WASHINGTON (AP) — Dr. Anthony Fauci, the nation’s top infectious disease expert, angrily confronted Kentucky GOP Sen. Rand Paul on Tuesday in testimony on Capitol Hill, rejecting Paul’s insinuation that the U.S. helped fund research at a Chinese lab that could have sparked the COVID-19 outbreak.



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COVID-19 cases more than doubled the last 3 weeks in Kentucky

BY Amber Smith

FRANKFORT, Ky. — COVID-19 cases are on the rise in Kentucky, more than doubling in the last three weeks. The 7-day positivity rate is now at 5.48%. For perspective, the 7-day positivity rate at the beginning of the month was below 2%.

During Gov. Andy Beshear's coronavirus briefing Monday, he asked Kentuckians to take additional precautions including:

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COVID-19 Relief Funds will help utility customers

BY Deborah Harbsmeier

LOUISVILLE. Ky. — Louisville Mayor Greg Fischer announced the city is adding $2.5 million to its COVID-19 Utility Relief Program to help residents who have fallen behind on Louisville Gas and Electric Company (LG&E) bills because of COVID-19.



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The state of essential workers in Kentucky

BY Adam K. Raymond
UPDATED 2:07 PM ET Jul. 19, 2021

At the start of the pandemic, hundreds of thousands of Kentuckians learned that their jobs made them essential. As the months go by and the pandemic continues, many now say they don't feel so essenial any more. While employees are feeling the stress and strain, some of Kentucky's largest employers are benefiting from their front line workers. In a special series of reports Adam K. Raymond talks to essential workers about what the last year has been like and where these positions and companies are heading into the future as the pandemic continues.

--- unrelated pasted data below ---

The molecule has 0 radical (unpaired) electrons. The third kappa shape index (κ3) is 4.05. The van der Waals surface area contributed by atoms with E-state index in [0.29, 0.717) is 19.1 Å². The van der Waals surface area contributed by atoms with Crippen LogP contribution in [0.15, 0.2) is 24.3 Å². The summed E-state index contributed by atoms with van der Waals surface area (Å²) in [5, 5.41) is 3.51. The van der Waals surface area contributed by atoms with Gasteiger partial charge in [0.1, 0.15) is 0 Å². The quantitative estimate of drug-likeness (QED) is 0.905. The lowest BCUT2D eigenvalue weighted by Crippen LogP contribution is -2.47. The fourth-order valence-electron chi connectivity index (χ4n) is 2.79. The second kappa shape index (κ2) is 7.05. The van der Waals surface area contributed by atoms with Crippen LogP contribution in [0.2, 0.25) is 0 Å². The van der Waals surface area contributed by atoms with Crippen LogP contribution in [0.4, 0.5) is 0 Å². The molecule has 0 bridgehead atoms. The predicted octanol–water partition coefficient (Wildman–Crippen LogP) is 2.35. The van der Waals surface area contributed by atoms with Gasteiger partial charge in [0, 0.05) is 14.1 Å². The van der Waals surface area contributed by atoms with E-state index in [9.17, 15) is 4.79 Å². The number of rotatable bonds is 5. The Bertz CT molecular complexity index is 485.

LOUISVILLE, Ky. — It was around mid-March of 2020 that Mason Sims was first called “essential,” a label the pharmacy technician and cashier wore with pride.

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'It's not worth it to me:' How the pandemic is changing the jobs of essential workers

BY Adam K. Raymond

LOUISVILLE, Ky. — Each day after she clocks in at a Central Kentucky clothing warehouse, and again before leaving, Caren Lamblin sanitizes her workstation. Even as safety protocols are relaxed — now that she’s fully vaccinated, Lamblin is allowed to work without a mask — it’s a ritual that lives on.

“It used to be, if you got a chance to wipe off your counter, great,” Lamblin said. “Now it’s the first thing you do and the last thing you do. It’s normal now.”

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COVID-19 on the rise inside Louisville Metro Corrections

BY Joe Ragusa

LOUISVILLE, Ky. — From the very beginning of the COVID-19 pandemic, jails were a problem area of community transmission.

“Jails were not designed for a pandemic,” said Steve Durham, assistant director for the Louisville Metro Department of Corrections.

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After local case bump, UK doctors talk vaccine importance, Delta variant

BY David Guildford

LEXINGTON, Ky. — Doctors within the University of Kentucky's hospital system hosted a discussion Wednesday to explain the Delta variant and the continued importance for Kentuckians to get vaccinated.